So FL gets it all, and others get zilch. The large number of retirees isn’t near enough to account for the discrepancy. There are old people everywhere. And note that, as usual, the administration is refusing to release the data.

                  And, like it or not, that fucking asshole Trump did effectively threaten governors who were not “appreciative.”

          2. The problem with this approach is that some who are not allocated masks will get them elsewhere, or already have them, which will confound the results.

            No one is going to refrain from wearing a mask they have available to help with this experiment.

            1. Sure, and some people won’t wear the mask you give them, etc. Presumably, though the experiment only makes sense when masks are pretty scarce.

              As to Mr. Ed’s concern, those of us of a certain age remember setting in front of the TV watching the draft lottery. It was carefully run so that no one could complain it wasn’t fair (people didn’t like ‘winning’ and getting drafted for Vietnam, but the complaint wasn’t that the lottery wasn’t fair).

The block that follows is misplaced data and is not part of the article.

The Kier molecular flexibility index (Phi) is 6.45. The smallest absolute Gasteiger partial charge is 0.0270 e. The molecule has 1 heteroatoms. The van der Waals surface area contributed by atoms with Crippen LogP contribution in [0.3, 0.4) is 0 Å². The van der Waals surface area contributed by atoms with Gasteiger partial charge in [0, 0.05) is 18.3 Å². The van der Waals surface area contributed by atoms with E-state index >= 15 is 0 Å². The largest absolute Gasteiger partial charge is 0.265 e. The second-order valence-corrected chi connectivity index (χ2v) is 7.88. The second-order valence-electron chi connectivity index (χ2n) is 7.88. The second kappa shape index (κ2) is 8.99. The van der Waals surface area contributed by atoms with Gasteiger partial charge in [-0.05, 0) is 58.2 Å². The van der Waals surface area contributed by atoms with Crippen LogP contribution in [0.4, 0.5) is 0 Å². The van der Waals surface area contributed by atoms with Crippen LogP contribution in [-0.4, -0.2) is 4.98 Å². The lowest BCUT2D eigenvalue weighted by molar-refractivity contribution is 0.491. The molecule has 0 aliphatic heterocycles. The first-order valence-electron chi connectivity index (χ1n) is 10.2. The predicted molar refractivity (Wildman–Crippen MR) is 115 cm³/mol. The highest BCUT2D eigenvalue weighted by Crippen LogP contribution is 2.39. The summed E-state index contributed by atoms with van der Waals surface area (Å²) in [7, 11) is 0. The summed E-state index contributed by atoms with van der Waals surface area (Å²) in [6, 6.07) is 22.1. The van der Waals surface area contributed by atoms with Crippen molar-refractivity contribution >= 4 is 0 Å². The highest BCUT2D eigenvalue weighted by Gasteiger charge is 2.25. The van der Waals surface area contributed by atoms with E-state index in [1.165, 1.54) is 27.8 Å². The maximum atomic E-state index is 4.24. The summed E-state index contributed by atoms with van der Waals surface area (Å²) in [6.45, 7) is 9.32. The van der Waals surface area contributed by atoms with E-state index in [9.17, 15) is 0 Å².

In any event, my concern, and comment, wasn’t really addressing whether such a study makes sense or is practical, I was merely disagreeing with it being characterized as unethical.

              1. Wasn’t the draft lottery a replacement for something else that was perceived as being quite unfair?

  2. I have read several pieces in the media over the past few weeks, parroting official advice that masks don’t work for the general public, but they’re always riddled with obvious non sequituurs and contradictions.